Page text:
On defense the situation is, frankly, a little murkier. The performance in the second half, after Doyle came back and Baylor started to tighten the screws on the underneath stuff, was heartening. After halftime Texas State had the ball eight (8) times, including the drive at the very end of the game, and gained 118 yards on 38 plays. That’s 14.75 yards/drive and 3.1 yards/play. The pass rush, which has been somewhat anemic so far mostly due to teams spreading us out and getting the ball away quickly, ended with 2 sacks (I thought it was 3), 8 tackles for loss, and 2 huge pass break-ups by Siaki Ika that ended a Texas State drive almost by themselves. TJ Franklin had a particularly good gameStill, we had major, uncharacteristic issues in tackling—it seemed like we had a Texas State player dead to rights a dozen times and just ... missed—our zone coverage is charitably described as a work-in-progress, and Ashton Hawkins ate us alive with 13 catches for 114 yards even though we knew he was their only real weapon. I will say that we should have expected Layne Hatcher to throw the ball well and confidently given his history and experience—he had 32 career games played and 70 career TDs coming into Saturday, which is approximately 26 more games and 62 more TDs than Shapen.

My big issue at this point is that, absent the return of a particularly dynamic player or the discovery of something by the coaching staff, I am not a believer in “flipping the switch” and suddenly improving significantly. Stated differently, progress is incremental, and though you may be a much better team by the end of the season than you were when it began—I will go to my grave thinking that happened in 2017, win/loss be damned—you can’t expect it to happen over the course of one or even a few weeks. And Baylor needs to get a lot better if we hope to finish the season in Big 12 contention, especially with our road schedule going to Oklahoma and Texas later in the season, not to mention Iowa State this week and West Virginia just under a month from now. I’ve seen people—including those I trust that know far more about football than I do—saying that we can still get where we want to go, the team is relatively young in key places (and thus likely to improve with experience), and our coaching staff will get it figured out. If anything they probably deserve that trust given what they have accomplished thus far. But I will admit that I have more concerns today than I thought I would, and I’m not sure I would include us among the Big 12 favorites at this point, not with the way we’ve played to date. I hope I’m wrong.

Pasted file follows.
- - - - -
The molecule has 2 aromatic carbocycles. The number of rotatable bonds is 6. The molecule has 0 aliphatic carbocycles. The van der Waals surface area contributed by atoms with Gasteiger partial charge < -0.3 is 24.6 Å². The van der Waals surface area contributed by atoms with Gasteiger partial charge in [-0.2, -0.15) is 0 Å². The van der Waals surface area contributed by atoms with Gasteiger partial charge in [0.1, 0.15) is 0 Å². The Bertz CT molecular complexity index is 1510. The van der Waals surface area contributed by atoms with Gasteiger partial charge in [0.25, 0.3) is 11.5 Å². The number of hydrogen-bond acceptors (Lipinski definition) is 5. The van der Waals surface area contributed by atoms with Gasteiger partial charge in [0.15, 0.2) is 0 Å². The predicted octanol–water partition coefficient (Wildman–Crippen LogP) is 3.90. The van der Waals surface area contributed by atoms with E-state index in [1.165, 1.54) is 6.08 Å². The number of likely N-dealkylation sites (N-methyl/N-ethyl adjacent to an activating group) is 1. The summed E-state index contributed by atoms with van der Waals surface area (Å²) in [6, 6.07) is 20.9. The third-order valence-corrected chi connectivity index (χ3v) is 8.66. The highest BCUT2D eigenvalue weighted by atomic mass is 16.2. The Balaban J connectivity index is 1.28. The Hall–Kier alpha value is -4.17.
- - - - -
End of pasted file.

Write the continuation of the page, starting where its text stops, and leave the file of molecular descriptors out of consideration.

Speaking of the Big 12, here’s how I would rank the tiers at this point with non-conference play concluded for everyone except Kansas and West Virginia:

A—Oklahoma and Oklahoma State. The advanced stats and rankings seem to agree that these two teams are the top of the Big 12 so far.

B—Texas and Baylor. It looked for a little while like UTSA might pull off the upset in Austin, and Texas’s defense took a step back from the first three quarters against Alabama. Still, that offense is dangerous with Bijan Robinson and Xavier Worthy and will only get better when Ewers returns from injury. I am probably being a little homerish putting Baylor up this high given everything I said above, so if you wanted to split this into two, I wouldn’t quarrel with you about it.

C—Kansas State, Iowa State, and Kansas. I would have had Kansas State a tier higher before they spit the bit against Tulane this week. Iowa State has continuity at the coaching staff but replaced a lot coming into this season and is 3-0 with wins over SEMO, Iowa (gross), and Ohio. I am a believer in the Kansas offense, generally, and Jalon Daniels, specifically.

D—Texas Tech, TCU, and West Virginia. Texas Tech fans seem oddly upset after a game they lost to a team by 13 to a top-20 team where the spread was 10.5. NC State is #19 in SP+. That’s not a bad loss. TCU has only played 2 games so far, and West Virginia lost two (including to Kansas) before firing their coach and beating the pants off Towson.

We’re about to turn the page on the Texas State game and prepare for Iowa State, but I’m curious to hear what everyone else thinks, too!